While we were ambling around paths in the oasis with our splendid guide, we caught a glimpse of our driver wandering through the trees with two roses. He duly presented these to two ladies of our group on return to the carriage. What great customer relations this guy has. He might not have had any English but he had the language of flowers.
A 4x4 Ride to the Atlas Mountains
Next stop the Atlas Mountains in a string of 4x4s; sorry, 'convoy', I guess. Our driver didn't have any English to offer us either, so he settled for an ever-repeating tape of Arabic music, heavy-beat, and it gradually gets into your subconscious. It was very hot in the vehicle and I eventually had to ask for him to switch on the air-conditioning. "Ah, English," he said with a knowing smile. Their summer season had not quite started so I guess it was still quite cold for him.
Crossing the bleak desert flats with its green patches we saw a number of small groups of free camels grazing. Remember that camels are used for their meat as much as for transport. If you don't like that idea, remember that these people do need to eat, and the camel is about all that can survive in the rigours of this environment.
Eventually we reached Tamerza where we disembarked and took a hike. It began along a pretty-well defined walkway where locals hawked their fake painted crystals from chests, and eventually reached what they call the 'Lost Oasis of Chebika'. It seemed very much discovered to me judging by the mass of tourists there. It was still only mid-morning. A blue oasis, a waterfall, date palms, croaking frogs, and then a steep ascent in anything but easy conditions up to a higher point in this small part of the Atlas Mountain chain. In need of some food after our 03:30 breakfast, we bought some bananas from a trader. To say they were over-ripe is no under-statement, but they were also very welcome.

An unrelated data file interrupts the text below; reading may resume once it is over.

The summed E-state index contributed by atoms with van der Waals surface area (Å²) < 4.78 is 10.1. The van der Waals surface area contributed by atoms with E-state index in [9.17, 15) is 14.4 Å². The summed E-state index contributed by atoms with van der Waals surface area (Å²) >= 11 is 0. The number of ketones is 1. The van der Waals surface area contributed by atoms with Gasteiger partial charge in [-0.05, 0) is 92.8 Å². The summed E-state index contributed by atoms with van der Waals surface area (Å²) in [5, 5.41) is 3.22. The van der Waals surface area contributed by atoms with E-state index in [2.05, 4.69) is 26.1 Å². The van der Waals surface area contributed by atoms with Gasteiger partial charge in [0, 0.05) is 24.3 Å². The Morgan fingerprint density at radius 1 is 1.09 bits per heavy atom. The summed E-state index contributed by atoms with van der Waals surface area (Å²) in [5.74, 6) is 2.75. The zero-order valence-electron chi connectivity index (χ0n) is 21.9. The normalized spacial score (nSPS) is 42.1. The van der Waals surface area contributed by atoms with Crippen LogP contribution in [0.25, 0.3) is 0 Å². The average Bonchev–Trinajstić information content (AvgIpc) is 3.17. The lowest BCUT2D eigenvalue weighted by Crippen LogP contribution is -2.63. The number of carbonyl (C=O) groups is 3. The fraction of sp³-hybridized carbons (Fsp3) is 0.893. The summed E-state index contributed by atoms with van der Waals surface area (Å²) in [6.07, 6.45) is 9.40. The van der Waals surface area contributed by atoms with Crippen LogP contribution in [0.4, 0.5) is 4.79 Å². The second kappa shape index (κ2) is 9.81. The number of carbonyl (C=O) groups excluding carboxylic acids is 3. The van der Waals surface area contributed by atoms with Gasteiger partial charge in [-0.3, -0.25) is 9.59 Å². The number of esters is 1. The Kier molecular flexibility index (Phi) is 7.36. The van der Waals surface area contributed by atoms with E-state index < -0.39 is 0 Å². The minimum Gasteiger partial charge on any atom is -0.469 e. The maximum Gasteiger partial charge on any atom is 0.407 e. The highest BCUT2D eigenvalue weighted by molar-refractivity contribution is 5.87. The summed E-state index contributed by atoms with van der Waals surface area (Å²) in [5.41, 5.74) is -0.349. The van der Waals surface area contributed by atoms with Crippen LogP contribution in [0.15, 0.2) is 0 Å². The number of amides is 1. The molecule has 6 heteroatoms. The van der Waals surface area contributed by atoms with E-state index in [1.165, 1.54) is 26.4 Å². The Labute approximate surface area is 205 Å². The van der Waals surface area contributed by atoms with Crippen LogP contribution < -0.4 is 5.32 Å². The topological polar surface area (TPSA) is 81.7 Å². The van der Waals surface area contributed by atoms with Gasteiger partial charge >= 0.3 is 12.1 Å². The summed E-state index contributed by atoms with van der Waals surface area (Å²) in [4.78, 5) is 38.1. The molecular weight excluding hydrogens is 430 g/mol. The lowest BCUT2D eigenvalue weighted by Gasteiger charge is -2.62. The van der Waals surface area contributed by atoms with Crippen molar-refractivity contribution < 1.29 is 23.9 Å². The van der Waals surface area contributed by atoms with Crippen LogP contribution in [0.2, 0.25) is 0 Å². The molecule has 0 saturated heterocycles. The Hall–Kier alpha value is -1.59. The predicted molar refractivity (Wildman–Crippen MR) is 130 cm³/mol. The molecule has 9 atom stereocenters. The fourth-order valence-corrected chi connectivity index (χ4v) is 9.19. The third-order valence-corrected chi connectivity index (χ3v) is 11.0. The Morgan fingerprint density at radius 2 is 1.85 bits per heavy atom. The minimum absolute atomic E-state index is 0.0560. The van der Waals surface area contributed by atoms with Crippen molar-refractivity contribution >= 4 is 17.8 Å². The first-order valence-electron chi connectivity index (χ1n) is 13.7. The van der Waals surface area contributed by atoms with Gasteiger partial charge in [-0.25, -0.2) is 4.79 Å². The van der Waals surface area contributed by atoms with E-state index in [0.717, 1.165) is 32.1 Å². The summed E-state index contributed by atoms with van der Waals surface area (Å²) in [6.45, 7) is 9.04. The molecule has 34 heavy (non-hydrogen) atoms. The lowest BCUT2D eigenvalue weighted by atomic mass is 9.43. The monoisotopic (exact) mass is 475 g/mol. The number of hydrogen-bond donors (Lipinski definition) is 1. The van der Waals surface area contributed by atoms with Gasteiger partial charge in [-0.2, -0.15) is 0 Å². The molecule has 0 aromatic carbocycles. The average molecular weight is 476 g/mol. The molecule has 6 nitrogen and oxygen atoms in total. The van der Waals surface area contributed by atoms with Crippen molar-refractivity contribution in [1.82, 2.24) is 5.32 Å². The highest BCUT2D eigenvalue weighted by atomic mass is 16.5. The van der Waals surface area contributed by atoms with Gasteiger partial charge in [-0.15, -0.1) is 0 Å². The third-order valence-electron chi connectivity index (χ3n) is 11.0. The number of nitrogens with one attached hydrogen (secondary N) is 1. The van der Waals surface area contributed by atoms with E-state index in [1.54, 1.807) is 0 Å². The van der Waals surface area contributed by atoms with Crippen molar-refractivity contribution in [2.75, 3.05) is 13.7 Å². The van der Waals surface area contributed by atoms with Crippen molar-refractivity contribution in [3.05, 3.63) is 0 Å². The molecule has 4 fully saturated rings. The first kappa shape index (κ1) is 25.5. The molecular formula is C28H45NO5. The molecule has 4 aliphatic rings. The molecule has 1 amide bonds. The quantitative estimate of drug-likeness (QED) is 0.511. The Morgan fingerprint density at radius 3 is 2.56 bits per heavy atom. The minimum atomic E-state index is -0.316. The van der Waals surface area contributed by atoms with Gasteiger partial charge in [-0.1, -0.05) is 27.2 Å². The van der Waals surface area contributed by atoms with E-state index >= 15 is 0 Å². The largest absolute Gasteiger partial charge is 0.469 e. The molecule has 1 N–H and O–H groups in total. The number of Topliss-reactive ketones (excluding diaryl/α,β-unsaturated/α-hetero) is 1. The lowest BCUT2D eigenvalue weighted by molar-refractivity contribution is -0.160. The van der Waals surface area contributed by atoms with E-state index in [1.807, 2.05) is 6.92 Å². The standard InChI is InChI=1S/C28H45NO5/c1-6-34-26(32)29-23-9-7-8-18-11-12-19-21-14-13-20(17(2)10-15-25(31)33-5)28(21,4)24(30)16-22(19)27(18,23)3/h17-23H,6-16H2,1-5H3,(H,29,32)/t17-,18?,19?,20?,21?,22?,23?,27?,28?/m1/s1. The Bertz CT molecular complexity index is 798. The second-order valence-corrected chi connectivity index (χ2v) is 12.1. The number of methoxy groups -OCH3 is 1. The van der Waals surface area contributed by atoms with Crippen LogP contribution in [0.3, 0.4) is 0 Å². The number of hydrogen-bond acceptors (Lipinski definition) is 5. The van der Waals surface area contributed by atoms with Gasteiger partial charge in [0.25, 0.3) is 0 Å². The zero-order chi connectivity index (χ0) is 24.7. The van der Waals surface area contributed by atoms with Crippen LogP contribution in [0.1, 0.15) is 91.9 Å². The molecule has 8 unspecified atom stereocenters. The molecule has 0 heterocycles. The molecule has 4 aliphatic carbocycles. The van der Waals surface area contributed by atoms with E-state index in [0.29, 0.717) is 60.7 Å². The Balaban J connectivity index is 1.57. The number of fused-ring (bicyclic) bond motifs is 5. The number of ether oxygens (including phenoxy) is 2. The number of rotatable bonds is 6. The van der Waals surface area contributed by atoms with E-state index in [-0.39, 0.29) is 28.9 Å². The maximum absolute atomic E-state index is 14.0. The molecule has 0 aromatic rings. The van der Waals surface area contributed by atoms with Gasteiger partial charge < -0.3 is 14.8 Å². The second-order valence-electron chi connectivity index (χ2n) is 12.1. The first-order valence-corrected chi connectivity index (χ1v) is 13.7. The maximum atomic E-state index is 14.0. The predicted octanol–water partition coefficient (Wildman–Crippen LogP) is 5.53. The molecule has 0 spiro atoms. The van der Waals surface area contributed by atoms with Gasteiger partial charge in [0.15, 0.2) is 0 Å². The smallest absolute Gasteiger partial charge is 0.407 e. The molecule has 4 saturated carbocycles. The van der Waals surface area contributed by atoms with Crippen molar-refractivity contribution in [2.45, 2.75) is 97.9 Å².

After this we toured a little around the mountains before returning to our air-conditioned coach and the long-long trip back to our various hotels and the end of a very full second day. Guess what. It culminated in the same bone-shaker people carrier. It was hot — very hot — as we sped back in it toward Hammamet, and it seemed even hotter after a truck overtook right in front of us — head on, barely a breath of life left for it to pull in — but our driver laughed. "Happens every day." Not to me. Thankfully. Did I say I thought the driving was pretty good here? I guess you need more time to make rash decisions like that. When I asked for the air-conditioning to be turned on as we practically expired in the heat, the driver pressed a button and just said, "Well, it was working when I left Hammamet." Yeah, right!
So there you have it. Was it 'very, very' tiring as the lady said? No, just 'tiring'. But, hey, this little bit of 'tiring' gives you memories that last a lifetime. Well worth it, in my book. I dare people who have been to Tunisia and haven't got farther than their hotel pool and the beach to say there's nothing to see there. Such a view does not reflect Tunisia — merely their limited horizons!